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Express your “Pharma Pride”, Clearly Communicate Science

Posted on November 23rd, 2015 by in Pharma R&D


Have you ever tried googling ‘Pharma Industry’? Right after Wikipedia, page after page, you will find various articles referring to ‘Getting High on Fat Profits’, ‘Holding Big Pharma Accountable’. BBC, The Guardian, Huffington Post…
Doesn’t it bother you that mass media spit out word Pharma in the same breath as corruption, abuse, data manipulation and most of all: Big, dirty money?

It bothers me. For many years I have been working with inspiring people who possess beautiful minds. They are extremely dedicated to their work, especially their scientific projects and most of all: They are very considerate of potential patients, specifically people whose lives can get better because of a scientist’s dedication. Healthcare, diagnostics, medical treatment and disease prevention have reached new levels because of these people. If you are reading this, there is a high chance you are one of them.

The system is not perfect. “Bad Pharma” by Ben Goldacre has a very strong point about clinical data sharing and lack of transparency in legislation. There is no doubt that things should be improved and rules followed. Does that mean that everything that the pharma R&D does is evil?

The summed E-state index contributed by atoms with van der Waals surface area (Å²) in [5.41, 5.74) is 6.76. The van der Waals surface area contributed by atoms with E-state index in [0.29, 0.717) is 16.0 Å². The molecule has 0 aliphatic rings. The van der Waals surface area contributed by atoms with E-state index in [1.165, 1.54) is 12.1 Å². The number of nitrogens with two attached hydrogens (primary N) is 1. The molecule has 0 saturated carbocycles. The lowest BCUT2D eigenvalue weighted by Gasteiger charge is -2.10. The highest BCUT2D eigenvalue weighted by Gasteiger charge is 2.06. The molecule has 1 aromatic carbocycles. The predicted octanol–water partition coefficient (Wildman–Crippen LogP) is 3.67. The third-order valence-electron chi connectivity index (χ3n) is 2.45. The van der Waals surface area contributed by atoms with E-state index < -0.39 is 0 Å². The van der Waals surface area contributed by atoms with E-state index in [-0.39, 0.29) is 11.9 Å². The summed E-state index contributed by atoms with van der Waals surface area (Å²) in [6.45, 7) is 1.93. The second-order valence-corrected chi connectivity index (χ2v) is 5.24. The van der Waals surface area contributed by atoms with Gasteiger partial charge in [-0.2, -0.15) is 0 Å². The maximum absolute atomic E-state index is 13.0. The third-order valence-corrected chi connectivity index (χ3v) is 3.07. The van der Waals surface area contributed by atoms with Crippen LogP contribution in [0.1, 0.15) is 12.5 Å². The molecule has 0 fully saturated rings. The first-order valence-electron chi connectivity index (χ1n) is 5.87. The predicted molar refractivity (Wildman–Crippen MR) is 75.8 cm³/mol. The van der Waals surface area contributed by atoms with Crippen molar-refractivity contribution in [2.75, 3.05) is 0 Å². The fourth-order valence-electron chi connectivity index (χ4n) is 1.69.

Hell, no. But society forgets that the pill they take every morning to: maintain them above the surface of depression/ keep their heart beating/let them breathe was developed by pharma. Unfortunately, all they remember is that company A mislead the doctors, company B hid important side effect data and A, B and C are all bathing in cash.
Why is this happening?
Because mass-media speak their language. They communicate in simple terms that hit the target: lies, money, corruption, and benefits.

How do we communicate our sensational scientific breakthroughs? Most of the time we speak in a language and space many peopleĀ do not understand. We lose them before we finish our first sentence. Science and technology have evolved so much that those emerged in it have left everyone else behind. We are in this amazing world of wonders, but as it turns out, it is a bit lonely here.
I bet you follow the world of drug discovery. However, the next time you see a headline about a new target, try to see it with different eyes. Would someone without a scientific background understand the importance of the news? And even if they do, will they understand why we won’t be able to benefit from it as a society for another 10 years?
Unfortunately I do not have a full answer.

I do believe that governments and wise leaders of the industry should step up. So should we. Even if you agree with me, what are we going to do about it?

Let’s find our own way to communicate about what we do; in whatever manner we can so that our family, friends, and neighbors could understand what we have done and why it is significant. Maybe scientists should try to write an article that will not be aimed solely at a scientific audience, but in a way that can be understood by the rest of the world.

We really should find a way to share the beauty of what we do and take more people on that amazing journey. I am proud to be part of this industry. I am sure you are too. Letā€™s share our passion and get people excited about it. Letā€™s turn fear and comprehensiveness into curiosity and appreciation.

I have already started my own ā€˜translating scientific information into human understandingā€™ project.

What are you going to do?

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